The Dutch government has provided money for a scheme where homeless alcoholics will be paid in beer for cleaning the streets. It is being promoted as a form of harm reduction and it is hoped that by allowing these people to make a positive contribution in exchange for alcohol, it will improve their self-esteem and give their life more meaning. So far, the scheme also seems to have had a positive impact on the local community due to cleaner parks and a reduction in crime levels.
This project in Amsterdam has been launched by the Rainbow Group. Participants are homeless people who are resistant to the available addiction recovery options. The scheme involves individuals collecting litter from the local public areas, and they are rewarded for this work with beer, food, and cigarettes. Some of the participants have been interviewed, and claimed the scheme has improved their quality of life.
The Argument for Harm Reduction
The underlying principle of harm reduction is that some improvement is better than no improvement. The idea is that even if it is not possible to get the individual to stop using alcohol or drugs, it may still be possible to improve their quality of life. It is all about minimising suffering and helping people despite the fact that they are living an unhealthy life.
One of the benefits of harm reduction is that it can encourage individuals to later choose a permanent abstinence. This occurs because as people see their quality of life improve, they begin to understand that there is a better way for them to live. When individuals are really struggling with addiction, their self-efficacy (belief in their ability to change) can be very low, but it may rise because of harm reduction.
Harm reduction is actually a very common approach to addiction and it includes programmes such as:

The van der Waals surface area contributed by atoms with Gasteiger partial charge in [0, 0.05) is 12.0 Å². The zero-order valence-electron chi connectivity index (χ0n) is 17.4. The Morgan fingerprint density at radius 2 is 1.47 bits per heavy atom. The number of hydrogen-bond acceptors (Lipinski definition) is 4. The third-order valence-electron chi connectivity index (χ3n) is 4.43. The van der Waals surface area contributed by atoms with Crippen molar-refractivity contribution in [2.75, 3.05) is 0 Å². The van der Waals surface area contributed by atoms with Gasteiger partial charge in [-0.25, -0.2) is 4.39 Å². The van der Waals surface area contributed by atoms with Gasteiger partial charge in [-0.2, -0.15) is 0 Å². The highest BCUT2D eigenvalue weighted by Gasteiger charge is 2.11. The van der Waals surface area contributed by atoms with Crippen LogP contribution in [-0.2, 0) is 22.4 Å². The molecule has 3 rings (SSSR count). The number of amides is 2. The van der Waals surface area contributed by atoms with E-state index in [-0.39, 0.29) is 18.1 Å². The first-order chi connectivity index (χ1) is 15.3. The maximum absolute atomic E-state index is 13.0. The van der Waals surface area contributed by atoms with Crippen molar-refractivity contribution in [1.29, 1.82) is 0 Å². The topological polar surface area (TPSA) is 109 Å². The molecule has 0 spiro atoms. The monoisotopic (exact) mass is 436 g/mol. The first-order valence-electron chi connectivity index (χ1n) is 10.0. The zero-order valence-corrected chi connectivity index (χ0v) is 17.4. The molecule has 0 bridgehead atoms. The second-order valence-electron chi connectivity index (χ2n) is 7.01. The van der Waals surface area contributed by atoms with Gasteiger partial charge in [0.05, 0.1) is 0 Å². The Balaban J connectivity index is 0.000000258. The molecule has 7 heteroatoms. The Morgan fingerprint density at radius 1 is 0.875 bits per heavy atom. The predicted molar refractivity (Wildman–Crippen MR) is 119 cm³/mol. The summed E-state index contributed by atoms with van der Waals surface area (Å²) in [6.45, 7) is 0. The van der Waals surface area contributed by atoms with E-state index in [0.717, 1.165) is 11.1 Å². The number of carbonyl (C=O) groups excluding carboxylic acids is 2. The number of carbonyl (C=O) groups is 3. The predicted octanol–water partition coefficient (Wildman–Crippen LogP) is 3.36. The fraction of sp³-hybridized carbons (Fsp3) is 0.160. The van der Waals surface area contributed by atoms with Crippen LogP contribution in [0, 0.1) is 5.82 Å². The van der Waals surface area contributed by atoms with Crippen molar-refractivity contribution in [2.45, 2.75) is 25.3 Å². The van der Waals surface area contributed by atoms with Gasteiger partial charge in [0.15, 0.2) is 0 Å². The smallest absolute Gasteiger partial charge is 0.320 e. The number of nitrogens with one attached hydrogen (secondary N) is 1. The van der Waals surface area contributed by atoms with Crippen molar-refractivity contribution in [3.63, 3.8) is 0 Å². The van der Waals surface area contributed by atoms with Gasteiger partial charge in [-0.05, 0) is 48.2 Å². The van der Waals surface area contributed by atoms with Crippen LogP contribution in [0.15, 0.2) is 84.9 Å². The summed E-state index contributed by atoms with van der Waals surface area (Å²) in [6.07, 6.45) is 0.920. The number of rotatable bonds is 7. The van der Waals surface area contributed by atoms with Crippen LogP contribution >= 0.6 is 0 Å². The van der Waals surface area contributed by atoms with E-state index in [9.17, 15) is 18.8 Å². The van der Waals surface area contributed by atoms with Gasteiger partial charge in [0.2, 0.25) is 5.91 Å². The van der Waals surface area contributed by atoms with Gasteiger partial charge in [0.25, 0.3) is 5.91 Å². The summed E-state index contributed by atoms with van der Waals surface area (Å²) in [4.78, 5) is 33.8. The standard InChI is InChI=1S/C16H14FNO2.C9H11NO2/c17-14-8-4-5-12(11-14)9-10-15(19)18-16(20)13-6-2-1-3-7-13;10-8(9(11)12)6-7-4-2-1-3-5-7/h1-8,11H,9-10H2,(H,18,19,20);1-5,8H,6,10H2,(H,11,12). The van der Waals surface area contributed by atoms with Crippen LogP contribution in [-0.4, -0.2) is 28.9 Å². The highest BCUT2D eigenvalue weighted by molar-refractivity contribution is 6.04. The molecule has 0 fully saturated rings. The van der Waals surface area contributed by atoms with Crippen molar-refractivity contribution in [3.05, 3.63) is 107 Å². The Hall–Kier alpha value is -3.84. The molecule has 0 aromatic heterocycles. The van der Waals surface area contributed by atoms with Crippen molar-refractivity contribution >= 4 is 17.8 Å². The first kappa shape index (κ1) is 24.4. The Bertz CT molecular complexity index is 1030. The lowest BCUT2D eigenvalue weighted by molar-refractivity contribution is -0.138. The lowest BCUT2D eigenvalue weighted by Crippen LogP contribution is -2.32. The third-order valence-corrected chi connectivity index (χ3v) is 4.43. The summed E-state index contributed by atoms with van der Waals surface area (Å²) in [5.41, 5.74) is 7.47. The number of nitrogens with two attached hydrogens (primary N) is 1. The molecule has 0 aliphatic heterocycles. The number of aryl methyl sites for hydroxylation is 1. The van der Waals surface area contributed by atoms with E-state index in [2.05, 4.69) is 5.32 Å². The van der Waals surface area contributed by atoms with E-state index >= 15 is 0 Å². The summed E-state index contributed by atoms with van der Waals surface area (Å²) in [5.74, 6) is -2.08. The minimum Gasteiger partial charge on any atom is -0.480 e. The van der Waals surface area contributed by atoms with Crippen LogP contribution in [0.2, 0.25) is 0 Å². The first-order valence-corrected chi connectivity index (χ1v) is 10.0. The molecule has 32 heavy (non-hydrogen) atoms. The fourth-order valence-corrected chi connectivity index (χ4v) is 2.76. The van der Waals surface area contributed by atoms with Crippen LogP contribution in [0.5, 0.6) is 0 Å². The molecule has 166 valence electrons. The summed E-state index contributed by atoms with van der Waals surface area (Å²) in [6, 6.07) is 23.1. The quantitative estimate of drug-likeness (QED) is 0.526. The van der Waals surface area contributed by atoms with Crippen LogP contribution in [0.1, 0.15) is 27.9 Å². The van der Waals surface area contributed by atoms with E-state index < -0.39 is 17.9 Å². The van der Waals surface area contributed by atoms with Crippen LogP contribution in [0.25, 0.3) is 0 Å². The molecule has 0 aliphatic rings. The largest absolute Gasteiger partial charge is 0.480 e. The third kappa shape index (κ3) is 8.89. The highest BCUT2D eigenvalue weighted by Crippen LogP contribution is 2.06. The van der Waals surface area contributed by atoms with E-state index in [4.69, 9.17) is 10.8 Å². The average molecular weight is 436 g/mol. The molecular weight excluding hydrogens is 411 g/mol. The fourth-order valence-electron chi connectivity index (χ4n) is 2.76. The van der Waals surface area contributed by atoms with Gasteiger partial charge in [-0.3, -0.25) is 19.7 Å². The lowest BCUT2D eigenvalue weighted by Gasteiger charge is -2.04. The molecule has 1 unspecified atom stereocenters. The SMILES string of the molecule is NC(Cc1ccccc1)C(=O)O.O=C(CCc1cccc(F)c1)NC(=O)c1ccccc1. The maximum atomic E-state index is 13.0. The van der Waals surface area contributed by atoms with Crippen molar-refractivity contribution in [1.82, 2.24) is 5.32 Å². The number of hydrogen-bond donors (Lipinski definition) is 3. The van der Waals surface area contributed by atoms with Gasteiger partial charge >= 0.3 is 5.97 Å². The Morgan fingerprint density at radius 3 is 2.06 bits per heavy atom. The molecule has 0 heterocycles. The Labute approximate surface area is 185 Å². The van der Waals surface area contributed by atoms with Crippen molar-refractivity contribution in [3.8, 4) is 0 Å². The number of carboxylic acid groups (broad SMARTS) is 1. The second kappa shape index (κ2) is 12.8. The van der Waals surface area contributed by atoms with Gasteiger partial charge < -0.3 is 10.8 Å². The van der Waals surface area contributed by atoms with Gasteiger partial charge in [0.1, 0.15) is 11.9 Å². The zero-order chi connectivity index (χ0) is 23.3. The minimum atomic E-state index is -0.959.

- methadone maintenance for heroin addicts
- needle exchanges
- wet-houses (homeless hostels where people are allowed to drink alcohol)
- free condoms
- ‘free ride home from the pub’ schemes – this is to discourage drink driving
- safe injection sites – places where heroin users are allowed to go to inject heroin
- programmes like moderation management where the goal is to encourage people to drink in less harmful ways.
The Argument Against Harm Reduction Programmes
The major criticism against harm reduction programmes is that they could be considered a form of enabling. It means that those who are trapped in addiction are being helped to avoid the most serious consequences of their behaviour, which may prevent them from hitting rock bottom. The argument is that it is usually the negative consequences of addiction that encourage people to stop.
There is also the concern that some of these harm reductions could be viewed as an attempt to classify some addicts as hopeless cases – individuals who are beyond help. The reality is that there are now so many approaches to recovery that there should be something to suit everyone, so long as the person feels willing to quit.
The critics of harm reduction have been accused of being naive and impractical. It may be true that there are recovery options to suit every type of individual, but some people just do not want to quit drinking or using drugs. If these individuals are not helped, they will not only end up suffering a great deal more than they need to, but they may also cause suffering for those close to them.
Should Alcoholics in the UK be Given Free Beer?
The project in Amsterdam is controversial but will apparently be extended to other cities in Holland. There are no immediate plans to launch such a scheme in the UK, but if it proves successful elsewhere, it may become an option worth considering. It is not really too different to providing heroin users with methadone.